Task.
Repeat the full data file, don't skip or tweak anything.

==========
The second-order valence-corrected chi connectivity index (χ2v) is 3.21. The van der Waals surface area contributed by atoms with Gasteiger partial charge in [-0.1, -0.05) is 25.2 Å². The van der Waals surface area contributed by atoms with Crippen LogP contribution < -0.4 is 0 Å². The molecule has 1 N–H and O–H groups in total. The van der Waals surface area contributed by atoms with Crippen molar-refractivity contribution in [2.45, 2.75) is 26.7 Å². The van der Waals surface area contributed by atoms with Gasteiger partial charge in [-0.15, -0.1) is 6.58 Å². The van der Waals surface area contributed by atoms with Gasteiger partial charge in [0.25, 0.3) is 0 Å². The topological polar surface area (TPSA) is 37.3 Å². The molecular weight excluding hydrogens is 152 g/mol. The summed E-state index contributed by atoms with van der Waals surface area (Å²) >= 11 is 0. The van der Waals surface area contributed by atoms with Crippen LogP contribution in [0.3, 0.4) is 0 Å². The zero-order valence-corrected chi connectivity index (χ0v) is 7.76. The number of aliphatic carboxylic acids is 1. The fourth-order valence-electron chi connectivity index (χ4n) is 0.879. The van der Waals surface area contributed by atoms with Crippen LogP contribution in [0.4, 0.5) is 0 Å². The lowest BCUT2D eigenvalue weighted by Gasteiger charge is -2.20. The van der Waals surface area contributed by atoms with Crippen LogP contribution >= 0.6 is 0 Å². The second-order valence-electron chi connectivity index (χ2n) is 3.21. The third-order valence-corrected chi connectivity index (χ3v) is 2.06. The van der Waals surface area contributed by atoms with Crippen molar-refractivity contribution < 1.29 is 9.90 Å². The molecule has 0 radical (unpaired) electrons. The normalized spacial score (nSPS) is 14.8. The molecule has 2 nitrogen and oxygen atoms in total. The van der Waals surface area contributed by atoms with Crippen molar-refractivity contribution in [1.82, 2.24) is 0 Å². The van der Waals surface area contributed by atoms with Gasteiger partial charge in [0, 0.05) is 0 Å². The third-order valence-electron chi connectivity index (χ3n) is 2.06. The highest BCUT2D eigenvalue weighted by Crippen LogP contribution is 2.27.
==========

The second-order valence-corrected chi connectivity index (χ2v) is 3.21. The van der Waals surface area contributed by atoms with Gasteiger partial charge in [-0.1, -0.05) is 25.2 Å². The van der Waals surface area contributed by atoms with Crippen LogP contribution < -0.4 is 0 Å². The molecule has 1 N–H and O–H groups in total. The van der Waals surface area contributed by atoms with Crippen molar-refractivity contribution in [2.45, 2.75) is 26.7 Å². The van der Waals surface area contributed by atoms with Gasteiger partial charge in [-0.15, -0.1) is 6.58 Å². The van der Waals surface area contributed by atoms with Gasteiger partial charge in [0.25, 0.3) is 0 Å². The topological polar surface area (TPSA) is 37.3 Å². The molecular weight excluding hydrogens is 152 g/mol. The summed E-state index contributed by atoms with van der Waals surface area (Å²) >= 11 is 0. The van der Waals surface area contributed by atoms with Crippen LogP contribution in [0.3, 0.4) is 0 Å². The zero-order valence-corrected chi connectivity index (χ0v) is 7.76. The number of aliphatic carboxylic acids is 1. The fourth-order valence-electron chi connectivity index (χ4n) is 0.879. The van der Waals surface area contributed by atoms with Crippen LogP contribution in [0.4, 0.5) is 0 Å². The lowest BCUT2D eigenvalue weighted by Gasteiger charge is -2.20. The van der Waals surface area contributed by atoms with Crippen LogP contribution >= 0.6 is 0 Å². The second-order valence-electron chi connectivity index (χ2n) is 3.21. The third-order valence-corrected chi connectivity index (χ3v) is 2.06. The van der Waals surface area contributed by atoms with Crippen molar-refractivity contribution < 1.29 is 9.90 Å². The molecule has 0 radical (unpaired) electrons. The normalized spacial score (nSPS) is 14.8. The molecule has 2 nitrogen and oxygen atoms in total. The van der Waals surface area contributed by atoms with Crippen molar-refractivity contribution in [1.82, 2.24) is 0 Å². The van der Waals surface area contributed by atoms with Gasteiger partial charge in [0, 0.05) is 0 Å². The third-order valence-electron chi connectivity index (χ3n) is 2.06. The highest BCUT2D eigenvalue weighted by Crippen LogP contribution is 2.27.